Friday, 2017-02-24

The Camera by Ansel Adams

(Page numbers are from the 12th paperback printing in 2005, but according the foreword the text is unchanged since 1980.)

I recently revisited this book after some years. I remember it to be the most interesting part of the series (Camera, Negative, and Print), and the part that probably has the most relevance to modern day digital photographers.

As a side note, if you’re starting out shooting large format film, I doubt you can find a better treatment of the subject. Chapter 10 “View-Camera Adjustments” contains an extensive discussion on stuff like tilts, swings, and rises.

The most intriguing chapter is Ch. 7, “Basic Image Management”, about visualization. Chapter 1, confusingly called “Visualization”, is actually about different sorts of cameras.

Some interesting nuggets follow.

On different lens viewing angles

In general, I do not find the normal lens especially desirable, functionally or aesthetically. The angle of view and depth of field characteristics do not seem favorable to me in interpreting space and scale. (p. 57)

Long lenses have the effect of significantly reducing the depth of field of a subject. This makes them the obvious choice when selective focus is desired, but more often the lack of depth of field is a problem and requires the use of small apertures. (p. 59, my emphasis)

“Sharp pictures of fuzzy concepts”

This oft-quoted sentence is worth quoting in context:

[…] in discussing mechanical or optical issues we must not lose sight of the much greater importance of image content — emotional, aesthetic, or literal. I believe there is nothing more disturbing than a sharp image of a fuzzy concept! (p. 73, emphasis in orginal)

Camera bags

People who just toss their stuff in bags willy-nilly grind Adam’s gears:

Although many small-camera photographers use lightweight, soft-sided camera bags, these provide little protection against bumping and jarring the delicate equipment. I am always surprised when I see several cameras, a gaggle of lenses, filters, meters, et cetera, rattling around in a soft bag with a complement of refuse and dust. (p. 172)

Instead he recommends a hard case with dividers or foam inserts, particularly one that can be used as a standing platform.

Illustrations

Most of the images in the book are black and white (d’uh) images in full sunlight. Part of this is probably because these images would be clearest using the printing techniques of the time.

Tuesday, 2017-01-31

January

January, dark outside, time for portraits!

Jan & Hedda

Karin

Hanny & Niloofar

Jan 2016 | Jan 2015 | Jan 2014 | Jan 2013 | Jan 2012 | Jan 2011 | Jan 2010 | Jan 2009

Exhibitions, Jan 2017

Salongsmåleri?!, Waldemarsudde

A fascinating view into the genre of salon or Academy art, as defined by the Paris Salon. Characterized by large canvases, and attention to (not always accurate) detail, this style of painting fell out of favor when Modernism came along.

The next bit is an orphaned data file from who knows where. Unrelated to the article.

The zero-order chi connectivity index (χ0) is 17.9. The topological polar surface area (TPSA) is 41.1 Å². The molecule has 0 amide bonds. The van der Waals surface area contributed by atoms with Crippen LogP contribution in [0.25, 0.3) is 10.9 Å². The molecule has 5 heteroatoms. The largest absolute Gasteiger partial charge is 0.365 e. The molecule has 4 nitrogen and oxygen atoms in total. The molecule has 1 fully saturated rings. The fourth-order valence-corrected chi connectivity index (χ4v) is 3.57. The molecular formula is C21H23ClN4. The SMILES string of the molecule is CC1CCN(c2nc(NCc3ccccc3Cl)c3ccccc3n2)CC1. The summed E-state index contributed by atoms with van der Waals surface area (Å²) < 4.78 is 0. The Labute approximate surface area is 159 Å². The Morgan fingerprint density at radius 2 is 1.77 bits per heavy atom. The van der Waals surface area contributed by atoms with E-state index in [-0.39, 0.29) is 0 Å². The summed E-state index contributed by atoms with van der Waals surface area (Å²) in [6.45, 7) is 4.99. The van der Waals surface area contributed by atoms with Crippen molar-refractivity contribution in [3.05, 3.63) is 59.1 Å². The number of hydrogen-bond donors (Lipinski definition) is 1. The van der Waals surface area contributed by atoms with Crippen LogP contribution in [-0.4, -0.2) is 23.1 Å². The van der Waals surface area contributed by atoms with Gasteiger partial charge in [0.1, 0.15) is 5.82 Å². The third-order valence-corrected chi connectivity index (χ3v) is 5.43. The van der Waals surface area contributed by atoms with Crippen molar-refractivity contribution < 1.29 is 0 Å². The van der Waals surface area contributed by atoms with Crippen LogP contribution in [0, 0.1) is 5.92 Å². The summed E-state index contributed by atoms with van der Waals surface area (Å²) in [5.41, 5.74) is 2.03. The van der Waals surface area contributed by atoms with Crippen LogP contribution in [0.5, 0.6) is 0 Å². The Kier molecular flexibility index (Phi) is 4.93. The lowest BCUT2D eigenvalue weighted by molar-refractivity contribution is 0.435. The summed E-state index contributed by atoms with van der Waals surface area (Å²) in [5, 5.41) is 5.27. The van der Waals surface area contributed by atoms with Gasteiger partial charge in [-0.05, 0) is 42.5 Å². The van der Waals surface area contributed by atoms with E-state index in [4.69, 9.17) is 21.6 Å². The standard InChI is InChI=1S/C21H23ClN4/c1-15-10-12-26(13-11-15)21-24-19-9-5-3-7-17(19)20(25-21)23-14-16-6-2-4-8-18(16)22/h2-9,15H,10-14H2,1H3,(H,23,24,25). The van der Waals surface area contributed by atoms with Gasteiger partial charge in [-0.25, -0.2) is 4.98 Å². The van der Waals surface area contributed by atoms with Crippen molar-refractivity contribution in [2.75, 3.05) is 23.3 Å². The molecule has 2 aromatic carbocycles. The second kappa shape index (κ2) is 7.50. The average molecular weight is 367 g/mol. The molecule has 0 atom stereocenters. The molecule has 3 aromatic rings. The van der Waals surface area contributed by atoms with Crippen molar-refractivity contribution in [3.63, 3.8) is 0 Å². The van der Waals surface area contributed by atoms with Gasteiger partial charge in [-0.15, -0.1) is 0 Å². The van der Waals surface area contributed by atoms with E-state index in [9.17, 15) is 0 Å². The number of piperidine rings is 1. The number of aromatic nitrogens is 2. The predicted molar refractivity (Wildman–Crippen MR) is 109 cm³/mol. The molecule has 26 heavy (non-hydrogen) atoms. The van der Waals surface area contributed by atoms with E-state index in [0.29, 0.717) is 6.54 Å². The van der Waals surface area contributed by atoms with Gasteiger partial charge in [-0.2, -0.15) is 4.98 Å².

In the same exhibit the photographer Miss Aniela showed huge prints of digital composites in the same vein, although these were “pure” images without the intellectual baggage of the classical paintings, where you needed to have some sort of mythical background to excuse showing nude young ladies.

The interesting contrast was between the very polished digital photographs and the photorealistic paintings, where the brushwork and texture made them almost more lifelike than the photos ostensibly taken from “real life”. Made you think!

Fria Fotografers Filial, Kulturhuset

In the 80s a gallery in Stockholm had shows with non-established photographers, without explicit curation. The concept is back in probably the most central space in Stockholm, and it was worth a visit. It’s an interesting cross-section of what experienced photographers consider good enough to show. Among the dross of cheesy travel pics (hi from Cuba!) and just-in-time ruin porn from the ongoing Slussen rebuilding, there was some good stuff.

Jens Olof Lasthein - Meanwhile Across the Mountain, Galleri Kontrast

Panorama images of life in the Caucasus, mostly of everyday life. Interesting glimpse into a world forgotten in the eyes of the West.

Friday, 2017-01-13

493: Under The Rainbow

Project description

Based on the difficulty raiting of this problem I guessed it had an analytical solution, and indeed the answer can be easily expressed in binomial terms.

Thursday, 2017-01-12

214: Totient Chains

Problem description.

Another Math::Prime::Util example.

211: Divisor Square Sum

Problem description.

Another Math::Prime::Util example.

131: Prime cube partnership

Problem description.

Scrounged around in the documentation to Math::Prime::Util and found this under the examples section.

Tuesday, 2017-01-10

105: Special subset sums: testing

Problem description.

The idea to use a bitmask to represent the sets is from this page, as is the clever way to test rule 2.

Thursday, 2017-01-05

Wednesday, 2017-01-04

The Corporation Wars: Insurgence by Ken MacLeod

Second volume in the series.

Unlike in Engines of Light, this second novel simply continues the action of the first, setting up for (hopefully) an explosive payoff.

I’m happy to read anything by MacLeod and I didn’t regret this either, but he has written better.